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Thread: Smart phone apps

  1. #21
    Join Date
    Aug 2018
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    Tai Tokerau - NZ
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    Quote Originally Posted by RB211 View Post
    Kasa for my TP-link smart switches, Amazon Alexa for bridging Alexa to all of my smart home features, Bond for setting up all my ceiling fans to be "smart", Nest for my Nest thermostat, Google Maps, Google Translate because I travel the world against my will, calculator, QPython3 to run a script I made to do the fuel check on a 747, MyFitness Pal for counting my calories, exercise, to ensure I don't die an early death, Mcmaster Carr, Fusion360 to show people what I do in CAD, Amazon, Ebay, Banggood to buy Chinese Lego's, etc.
    My phone is an Android Samsung S8, and have the S3 Gear watch for monitoring heart rate and exercise tracking, and I have one of those Samsung QLED TV's. Yes, Alexa can turn my TV on and off via voice.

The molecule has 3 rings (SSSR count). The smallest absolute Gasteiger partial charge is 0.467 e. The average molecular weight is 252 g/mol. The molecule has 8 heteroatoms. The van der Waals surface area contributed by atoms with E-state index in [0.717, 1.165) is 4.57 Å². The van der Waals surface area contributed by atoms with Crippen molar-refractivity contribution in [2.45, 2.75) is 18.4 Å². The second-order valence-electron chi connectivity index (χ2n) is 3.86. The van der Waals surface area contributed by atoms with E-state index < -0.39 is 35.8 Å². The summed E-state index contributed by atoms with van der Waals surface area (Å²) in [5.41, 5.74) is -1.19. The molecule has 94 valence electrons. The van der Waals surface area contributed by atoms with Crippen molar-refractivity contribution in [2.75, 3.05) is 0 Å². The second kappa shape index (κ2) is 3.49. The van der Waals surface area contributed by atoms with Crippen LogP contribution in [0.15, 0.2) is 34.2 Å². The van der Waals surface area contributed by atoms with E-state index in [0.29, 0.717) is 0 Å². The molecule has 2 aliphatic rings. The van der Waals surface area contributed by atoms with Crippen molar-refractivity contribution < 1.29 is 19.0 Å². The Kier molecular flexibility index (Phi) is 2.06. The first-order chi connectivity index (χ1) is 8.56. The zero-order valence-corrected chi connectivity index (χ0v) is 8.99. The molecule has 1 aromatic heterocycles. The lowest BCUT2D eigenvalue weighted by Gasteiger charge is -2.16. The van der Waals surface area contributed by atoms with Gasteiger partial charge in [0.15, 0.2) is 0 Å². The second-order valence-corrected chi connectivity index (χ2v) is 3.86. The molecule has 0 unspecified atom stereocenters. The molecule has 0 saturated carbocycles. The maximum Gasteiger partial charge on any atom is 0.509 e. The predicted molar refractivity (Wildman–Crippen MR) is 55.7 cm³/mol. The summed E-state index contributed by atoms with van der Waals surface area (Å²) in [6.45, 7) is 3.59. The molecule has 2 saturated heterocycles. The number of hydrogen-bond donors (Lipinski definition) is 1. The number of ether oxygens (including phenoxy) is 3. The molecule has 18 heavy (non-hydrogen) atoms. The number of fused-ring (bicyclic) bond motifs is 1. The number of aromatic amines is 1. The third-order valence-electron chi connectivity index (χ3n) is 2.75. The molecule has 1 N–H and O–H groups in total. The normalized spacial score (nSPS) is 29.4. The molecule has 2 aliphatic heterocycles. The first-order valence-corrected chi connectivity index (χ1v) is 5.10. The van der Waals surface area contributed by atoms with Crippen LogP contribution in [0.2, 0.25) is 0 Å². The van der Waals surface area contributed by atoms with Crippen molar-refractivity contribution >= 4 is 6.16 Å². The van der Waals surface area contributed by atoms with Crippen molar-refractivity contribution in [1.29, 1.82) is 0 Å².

My wife hates it all!
    Holy hell, you're a cyborg!

  2. #22
    Join Date
    Aug 2007
    Location
    Custer WA
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    566

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    Quote Originally Posted by Paul Alciatore View Post
    You left out Windows based smart phones.

    RIP Windows phones

    https://www.theverge.com/2017/7/11/1...end-of-support

  3. #23
    Join Date
    Dec 2004
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    East Coast, USA
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    Quote Originally Posted by PStechPaul View Post
    My experience with Apple products has not been good, so I would avoid getting an iPhone or iPad.